Watching a C-SPAN replay last night of President Clinton's press conference (click here to watch it; click here to read a transcript), Chatterbox was struck by the chief executive's comfort and ease. Here's a sample exchange:
Q: Another question about the presidential race. Aside from asking George W. Bush to come forward and give specifics on the issues that you mentioned, could you tell us what you find objectionable about his trying to present a new moderate face for his party just like you did for the Democrats? And could you tell us whether you're worried whether he will figure out how the Republicans can occupy the center of American politics?
Q: Do you have any hints?
A: No, no, I don't think I'll answer those questions.
I will say. I will--no, look, let me say again I wouldn't even agree with the characterization you gave of my first answer. When I ran for president in 1991, the first thing I did was tell the American people what I thought was going on in our country and what I would do. And if you remember, the late Senator Paul Tsongas and I were actually almost ridiculed at the time because we both put out these very detailed plans of what we would do. If you go back and get one of those plans now, you'll see that virtually everything we said we'd do, we did do, except for the things we tried to do and were defeated on.
Clinton's relaxed press posture seemed strikingly reminiscent of President John F. Kennedy, whose image has been all over the tube these last few days in the sad aftermath of his son's death. Chatterbox, who's had trouble looking at Bill Clinton on TV for at least a year, found himself .. liking the president. What's that all about?
Chatterbox has a hypothesis: President Clinton is easier to like when his popularity ratings go down.
According to the Roper Center's Presidential Job Performance Web site, Clinton enjoyed his highest-ever job approval--73 percent--during December of last year and January and February of this year. This, of course, was the time of Clinton's impeachment and Senate trial. Clinton's bad behavior throughout the Flytrap scandal--especially his smug refusal to confess to perjury during the impeachment proceedings--made him easy to despise. And yet (no doubt largely because congressional Republicans were overplaying their hand), the public gave Clinton more support than had ever been enjoyed by Richard Nixon (personal best: 67 percent) or even Ronald Reagan (personal best: 68 percent--mass adulation of Ronald Reagan being a largely retrospective phenomenon). Clinton also hit 73 percent early in 1998, right after Flytrap broke. In that instance, the public was probably expressing disapproval of the press.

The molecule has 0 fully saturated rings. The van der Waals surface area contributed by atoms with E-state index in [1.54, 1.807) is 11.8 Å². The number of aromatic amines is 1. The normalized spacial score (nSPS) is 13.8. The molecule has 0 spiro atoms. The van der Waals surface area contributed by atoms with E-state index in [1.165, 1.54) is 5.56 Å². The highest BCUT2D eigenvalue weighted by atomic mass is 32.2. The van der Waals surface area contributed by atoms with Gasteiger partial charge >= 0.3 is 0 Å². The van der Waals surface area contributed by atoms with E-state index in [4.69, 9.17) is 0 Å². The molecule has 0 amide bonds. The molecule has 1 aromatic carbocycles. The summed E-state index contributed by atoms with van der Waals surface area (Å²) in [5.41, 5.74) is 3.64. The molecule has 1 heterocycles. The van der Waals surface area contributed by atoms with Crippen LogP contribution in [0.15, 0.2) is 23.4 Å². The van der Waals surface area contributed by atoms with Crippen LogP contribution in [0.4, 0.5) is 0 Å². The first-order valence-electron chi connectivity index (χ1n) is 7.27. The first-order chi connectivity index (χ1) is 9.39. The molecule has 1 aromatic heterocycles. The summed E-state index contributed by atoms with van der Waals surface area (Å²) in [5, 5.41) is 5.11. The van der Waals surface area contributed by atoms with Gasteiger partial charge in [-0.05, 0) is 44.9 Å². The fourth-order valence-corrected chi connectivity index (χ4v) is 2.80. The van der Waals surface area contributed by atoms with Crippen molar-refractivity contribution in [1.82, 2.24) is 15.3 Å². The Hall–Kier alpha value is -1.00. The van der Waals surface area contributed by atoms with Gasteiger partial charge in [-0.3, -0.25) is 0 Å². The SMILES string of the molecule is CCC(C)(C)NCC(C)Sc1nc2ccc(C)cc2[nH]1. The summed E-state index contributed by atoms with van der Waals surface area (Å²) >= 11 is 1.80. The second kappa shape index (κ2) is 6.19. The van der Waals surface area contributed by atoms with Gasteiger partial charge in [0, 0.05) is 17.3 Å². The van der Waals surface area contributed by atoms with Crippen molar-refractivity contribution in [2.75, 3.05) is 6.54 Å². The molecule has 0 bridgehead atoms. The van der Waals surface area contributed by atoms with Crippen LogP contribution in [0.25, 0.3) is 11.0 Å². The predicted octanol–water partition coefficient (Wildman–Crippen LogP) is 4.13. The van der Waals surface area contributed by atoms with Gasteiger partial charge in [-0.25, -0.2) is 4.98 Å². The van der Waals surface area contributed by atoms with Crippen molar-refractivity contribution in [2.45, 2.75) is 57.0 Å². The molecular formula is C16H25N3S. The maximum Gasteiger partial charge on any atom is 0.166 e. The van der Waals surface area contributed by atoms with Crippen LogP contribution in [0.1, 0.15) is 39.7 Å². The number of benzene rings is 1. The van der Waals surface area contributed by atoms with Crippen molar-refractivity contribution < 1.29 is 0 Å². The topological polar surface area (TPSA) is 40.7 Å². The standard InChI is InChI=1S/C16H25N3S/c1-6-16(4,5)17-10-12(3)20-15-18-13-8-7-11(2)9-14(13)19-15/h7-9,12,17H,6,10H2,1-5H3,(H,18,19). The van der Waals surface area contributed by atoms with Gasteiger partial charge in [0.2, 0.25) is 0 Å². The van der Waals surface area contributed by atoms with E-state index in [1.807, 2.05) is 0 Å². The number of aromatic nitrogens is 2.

As the impeachment drama dissipated, though, and Congress and the press started to lay off, Clinton's approval rating dropped. Since May, it's been between 50 and 60 percent. That isn't bad, and it certainly isn't Clinton's absolute lowest approval rating as president---that would be 1993 and 1994, when Clinton's popularity dropped on several occasions to 37 percent. Interestingly, this was a period when Chatterbox felt more enthusiastic about Clinton's presidency than he has ever felt since. Still, in the vast sweep of history, a 50 to 60 percent approval rating isn't particularly great--it's about where President Kennedy's lowest job-approval rating sat. And Clinton's approval rating is higher than the rating for his policies (an ass-backward situation, in Chatterbox's view, since Clinton-the-person is usually much easier to hate than Clinton-the-policymaker). Clinton's explanation for this at yesterday's press conference, which seemed a bit of a reach, was: "People think things are going well, but they want a change in policy ... particularly in a dynamic time where things are changing, you should want continued change."
But back to Clinton's newfound likability. Chatterbox knows what you're thinking: Chatterbox is a reporter. Reporters always like to take popular people down, and they're trained to sympathize with underdogs ("afflict the comfortable, comfort the afflicted"). Chatterbox will grant that some of this crude psychology may be at work.
But part of it was also Clinton's performance. He just seemed more relaxed yesterday--less of a snake-oil salesman, less apt to be pissed-off by rude questions, more willing to hit back, but in a good-natured way, and more confident about his own achievements. Clinton's primary message--don't let the Republicans spend the surplus on tax cuts--didn't seem all that urgent, since it's not clear that even the House Republicans have a majority to do that. But for the first time since Flytrap, Chatterbox felt himself thinking, possibly against his better judgment, that maybe Clinton wasn't such a bad guy after all.